The Public Interest Litigation Project (PILP) of the Dutch Section of the International Commission of Jurists (NJCM) has conducted a prelimenary analysis into the role and responsibility of airline KLM, who denied passengers the right to board. The denial was in compliance with the immigration ban issued by the President of the United States of America.
On January 27, 2017, President Trump issued an executive order that denied entry in to the USA for citizens from seven Muslim countries. In carrying out the immigration ban, KLM prevented passengers who were about to travel to the United States from the Netherlands from boarding. Preventing passengers from boarding because of their religion, origin or nationality, however, amounts to discrimination.
Based on an analysis of the order, it appears that the immigration ban did not qualify as a reasonable ground upon which KLM could refuse passengers from boarding. Support for this conclusion includes three issues: that it was disputable whether the ban would hold up as valid law, that there was uncertainty regarding the validity of passengers’ existing visas, and that there was a possibility passengers would be permitted, upon review by an immigration officer, to enter the United States.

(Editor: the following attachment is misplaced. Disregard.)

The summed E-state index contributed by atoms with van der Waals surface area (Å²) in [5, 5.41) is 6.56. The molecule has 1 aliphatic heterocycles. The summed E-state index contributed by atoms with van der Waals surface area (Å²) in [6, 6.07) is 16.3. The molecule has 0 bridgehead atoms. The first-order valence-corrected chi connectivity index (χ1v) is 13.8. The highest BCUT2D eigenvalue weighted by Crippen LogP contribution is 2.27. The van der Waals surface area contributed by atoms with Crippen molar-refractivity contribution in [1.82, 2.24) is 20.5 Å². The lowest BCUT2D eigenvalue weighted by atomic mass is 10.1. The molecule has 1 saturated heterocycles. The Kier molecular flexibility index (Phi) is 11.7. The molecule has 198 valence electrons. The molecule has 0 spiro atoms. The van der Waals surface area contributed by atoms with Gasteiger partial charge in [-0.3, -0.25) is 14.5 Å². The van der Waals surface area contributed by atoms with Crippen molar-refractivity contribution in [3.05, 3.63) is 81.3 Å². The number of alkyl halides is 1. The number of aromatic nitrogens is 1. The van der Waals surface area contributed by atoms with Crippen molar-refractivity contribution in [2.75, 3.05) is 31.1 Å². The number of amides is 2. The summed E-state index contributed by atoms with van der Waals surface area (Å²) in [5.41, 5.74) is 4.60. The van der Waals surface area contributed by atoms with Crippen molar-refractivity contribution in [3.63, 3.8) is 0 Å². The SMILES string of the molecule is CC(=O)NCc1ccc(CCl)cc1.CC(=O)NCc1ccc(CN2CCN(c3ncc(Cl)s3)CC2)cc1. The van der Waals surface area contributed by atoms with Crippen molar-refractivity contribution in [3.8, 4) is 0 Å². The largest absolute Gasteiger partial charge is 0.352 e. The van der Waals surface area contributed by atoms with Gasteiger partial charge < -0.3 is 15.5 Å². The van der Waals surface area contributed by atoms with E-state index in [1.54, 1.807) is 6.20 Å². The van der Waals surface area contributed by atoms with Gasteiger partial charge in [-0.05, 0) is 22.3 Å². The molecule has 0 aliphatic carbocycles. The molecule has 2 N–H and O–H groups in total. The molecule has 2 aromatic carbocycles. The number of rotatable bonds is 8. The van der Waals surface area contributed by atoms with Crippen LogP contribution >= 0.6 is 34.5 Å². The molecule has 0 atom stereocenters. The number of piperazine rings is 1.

There is no prohibition under either American or Dutch law from carrying passengers on flights in such instances. There is, however, a prohibition against refusing them under international law. To do so amounts to discrimination on the basis of prohibited grounds, in this case nationality. In carrying out the discriminatory policy of another actor, the USA, in the form of the immigration ban, KLM could be considered as contributing to human rights violations.
This is problematic: the PILP finds it vital that businesses like KLM, take responsibility for preventing human rights violations when carrying out corporate policy.